Steven Wise, associate professor of mathematics, will present “Simulations for Solutions: Solving Problems Through Scientific Computing” on Friday, April 4, at this week’s Science Forum. The weekly brown-bag lunch series allows professors and area scientists to discuss their research with the general public in a conversational presentation. The presentation begins at noon in Room C-D
Tennessee high school students interested in careers in science, technology, engineering, and mathematics are invited to a symposium sponsored by UT Libraries on Saturday, March 29. The second annual Big Orange STEM Symposium (BOSS): High School Outreach will be from 10:00 a.m. to 3:00 p.m. in the John C. Hodges Library. The symposium is free,
Before the Vols’ football game against Vanderbilt on Saturday, fans can learn about the past, present, and future of scientific computing at the College of Arts and Sciences Pregame Showcase. Steven Wise, associate professor of mathematics, will discuss the evolution of scientific computing and look at the challenges that lie ahead beginning at 5:00 p.m.
Ten students were awarded $4,000 annual scholarships to UT in the recent UT–Pro2Serve Math Contest. More than 600 students from fifty Tennessee high schools participated in the competition held November 14 at UT.
There are buzzers, eliminations, and fierce competition. But there is no football, and certainly no calculators, in this bowl. The UT–Pro2Serve Math Contest, hosted by UT will award ten lucky and bright students $4,000 annual scholarships to UT.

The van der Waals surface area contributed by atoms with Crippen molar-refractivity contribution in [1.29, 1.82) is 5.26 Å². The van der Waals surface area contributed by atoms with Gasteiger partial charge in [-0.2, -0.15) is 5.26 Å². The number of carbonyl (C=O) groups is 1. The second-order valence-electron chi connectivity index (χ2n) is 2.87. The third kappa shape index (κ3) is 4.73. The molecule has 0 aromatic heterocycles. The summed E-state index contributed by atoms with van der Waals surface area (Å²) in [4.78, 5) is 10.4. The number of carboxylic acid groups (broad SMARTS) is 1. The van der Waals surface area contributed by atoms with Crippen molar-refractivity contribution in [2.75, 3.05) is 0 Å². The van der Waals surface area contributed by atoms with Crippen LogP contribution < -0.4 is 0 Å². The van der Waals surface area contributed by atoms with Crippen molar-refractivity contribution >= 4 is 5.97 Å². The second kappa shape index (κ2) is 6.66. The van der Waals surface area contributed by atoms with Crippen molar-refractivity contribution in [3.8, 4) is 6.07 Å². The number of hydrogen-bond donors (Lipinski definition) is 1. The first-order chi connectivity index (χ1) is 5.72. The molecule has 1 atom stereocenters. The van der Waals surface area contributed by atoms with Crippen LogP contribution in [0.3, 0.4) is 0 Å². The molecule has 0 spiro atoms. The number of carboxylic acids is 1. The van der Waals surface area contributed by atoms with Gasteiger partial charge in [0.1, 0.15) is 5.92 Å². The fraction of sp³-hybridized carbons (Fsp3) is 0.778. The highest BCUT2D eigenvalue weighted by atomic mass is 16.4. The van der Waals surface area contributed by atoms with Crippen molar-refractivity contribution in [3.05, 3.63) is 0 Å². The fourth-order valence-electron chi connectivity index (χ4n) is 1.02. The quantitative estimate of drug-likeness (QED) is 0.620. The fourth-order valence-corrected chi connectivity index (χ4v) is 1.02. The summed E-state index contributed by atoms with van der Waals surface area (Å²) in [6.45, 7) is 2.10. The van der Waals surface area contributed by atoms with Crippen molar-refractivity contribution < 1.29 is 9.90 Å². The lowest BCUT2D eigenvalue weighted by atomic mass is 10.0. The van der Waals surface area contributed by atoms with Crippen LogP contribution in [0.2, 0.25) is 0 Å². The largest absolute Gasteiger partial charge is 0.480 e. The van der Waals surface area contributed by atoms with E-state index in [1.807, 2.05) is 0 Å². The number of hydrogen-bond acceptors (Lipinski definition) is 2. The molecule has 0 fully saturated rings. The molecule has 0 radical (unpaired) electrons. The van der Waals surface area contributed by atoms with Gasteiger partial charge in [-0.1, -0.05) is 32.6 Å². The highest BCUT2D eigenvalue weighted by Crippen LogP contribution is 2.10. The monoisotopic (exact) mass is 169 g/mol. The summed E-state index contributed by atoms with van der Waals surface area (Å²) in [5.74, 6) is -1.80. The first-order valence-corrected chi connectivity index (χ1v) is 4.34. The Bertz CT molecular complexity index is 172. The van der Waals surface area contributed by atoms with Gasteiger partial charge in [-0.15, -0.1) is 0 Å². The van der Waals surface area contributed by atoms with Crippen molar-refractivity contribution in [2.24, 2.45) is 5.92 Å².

After surgery or an injury, American doctors’ go-to treatment has become the pain killer Vicodin. In fact, 99 percent of all hydrocodone, the narcotic agent in the prescription, is used in the United States. With the rise in use comes a rise in abuse. More than 2 million Americans are currently abusing the drug, research
Honors and awards for the university’s faculty and graduate students.
Is homosexuality genetic? It’s a long-running debate. Now researchers at the University of Tennessee, Knoxville, say they’ve found a clue that may unlock the mystery. It lies in something called epi-genetics. The research is getting media attention worldwide.
Is homosexuality genetic? It’s a long-running debate. Now researchers at UT say they’ve found a clue that may unlock the mystery. It lies in something called epi-genetics—how gene expression is regulated by temporary switches. A working group at NIMBioS used mathematical modeling that found the transmission of sex-specific epi-marks may signal homosexuality.
Four members of the mathematics faculty are among the first class of American Mathematical Society Fellows. The program recognizes members who have made outstanding contributions to the creation, exposition, advancement communication, and utilization of mathematics.
Nearly 600 students from forty-seven Tennessee high schools battled in the UT-Pro2Serve Math Contest held at UT on October 25. But only ten students were awarded $4,000 annual scholarships to UT. Scholarships are funded by UT and Chancellor Jimmy G. Cheek.
There are buzzers, eliminations and fierce competition. But there is no football and certainly no calculators in this bowl. The UT-Pro2Serve Math Contest, hosted by UT, will award ten lucky and bright students $4,000 annual scholarships to the university.